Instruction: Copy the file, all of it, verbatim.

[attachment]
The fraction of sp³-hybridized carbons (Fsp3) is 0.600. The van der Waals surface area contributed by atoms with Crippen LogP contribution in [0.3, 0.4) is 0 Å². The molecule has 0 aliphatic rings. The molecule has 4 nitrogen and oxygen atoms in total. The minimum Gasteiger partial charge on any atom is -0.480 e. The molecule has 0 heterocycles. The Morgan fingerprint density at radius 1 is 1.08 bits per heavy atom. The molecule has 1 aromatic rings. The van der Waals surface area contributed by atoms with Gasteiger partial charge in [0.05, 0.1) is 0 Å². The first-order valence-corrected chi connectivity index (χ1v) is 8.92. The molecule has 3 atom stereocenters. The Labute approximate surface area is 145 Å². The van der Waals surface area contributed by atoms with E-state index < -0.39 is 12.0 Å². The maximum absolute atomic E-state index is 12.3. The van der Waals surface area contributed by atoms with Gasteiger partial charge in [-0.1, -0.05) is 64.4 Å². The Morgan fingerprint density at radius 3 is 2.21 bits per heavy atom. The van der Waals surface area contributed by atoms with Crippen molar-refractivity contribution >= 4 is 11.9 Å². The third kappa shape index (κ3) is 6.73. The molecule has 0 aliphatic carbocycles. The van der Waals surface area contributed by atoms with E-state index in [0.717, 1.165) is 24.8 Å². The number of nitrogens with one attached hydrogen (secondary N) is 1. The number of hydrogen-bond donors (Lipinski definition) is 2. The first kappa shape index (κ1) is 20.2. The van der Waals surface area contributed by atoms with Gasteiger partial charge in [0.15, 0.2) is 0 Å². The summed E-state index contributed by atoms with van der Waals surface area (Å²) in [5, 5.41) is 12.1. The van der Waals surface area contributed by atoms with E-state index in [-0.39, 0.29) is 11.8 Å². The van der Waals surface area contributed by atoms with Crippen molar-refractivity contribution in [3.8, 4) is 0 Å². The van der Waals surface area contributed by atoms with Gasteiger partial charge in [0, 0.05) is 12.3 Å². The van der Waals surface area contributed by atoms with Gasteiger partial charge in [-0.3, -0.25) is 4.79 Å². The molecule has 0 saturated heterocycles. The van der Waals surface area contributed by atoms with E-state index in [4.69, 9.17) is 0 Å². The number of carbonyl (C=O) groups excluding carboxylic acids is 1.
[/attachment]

The fraction of sp³-hybridized carbons (Fsp3) is 0.600. The van der Waals surface area contributed by atoms with Crippen LogP contribution in [0.3, 0.4) is 0 Å². The molecule has 0 aliphatic rings. The molecule has 4 nitrogen and oxygen atoms in total. The minimum Gasteiger partial charge on any atom is -0.480 e. The molecule has 0 heterocycles. The Morgan fingerprint density at radius 1 is 1.08 bits per heavy atom. The molecule has 1 aromatic rings. The van der Waals surface area contributed by atoms with Gasteiger partial charge in [0.05, 0.1) is 0 Å². The first-order valence-corrected chi connectivity index (χ1v) is 8.92. The molecule has 3 atom stereocenters. The Labute approximate surface area is 145 Å². The van der Waals surface area contributed by atoms with E-state index < -0.39 is 12.0 Å². The maximum absolute atomic E-state index is 12.3. The van der Waals surface area contributed by atoms with Gasteiger partial charge in [-0.1, -0.05) is 64.4 Å². The Morgan fingerprint density at radius 3 is 2.21 bits per heavy atom. The van der Waals surface area contributed by atoms with Crippen molar-refractivity contribution >= 4 is 11.9 Å². The third kappa shape index (κ3) is 6.73. The molecule has 0 aliphatic carbocycles. The van der Waals surface area contributed by atoms with E-state index in [0.717, 1.165) is 24.8 Å². The number of nitrogens with one attached hydrogen (secondary N) is 1. The number of hydrogen-bond donors (Lipinski definition) is 2. The first kappa shape index (κ1) is 20.2. The van der Waals surface area contributed by atoms with Gasteiger partial charge in [0.15, 0.2) is 0 Å². The summed E-state index contributed by atoms with van der Waals surface area (Å²) in [5, 5.41) is 12.1. The van der Waals surface area contributed by atoms with E-state index in [-0.39, 0.29) is 11.8 Å². The van der Waals surface area contributed by atoms with Crippen molar-refractivity contribution in [3.8, 4) is 0 Å². The van der Waals surface area contributed by atoms with Gasteiger partial charge in [0, 0.05) is 12.3 Å². The van der Waals surface area contributed by atoms with Gasteiger partial charge in [-0.3, -0.25) is 4.79 Å². The molecule has 0 saturated heterocycles. The van der Waals surface area contributed by atoms with E-state index in [4.69, 9.17) is 0 Å². The number of carbonyl (C=O) groups excluding carboxylic acids is 1.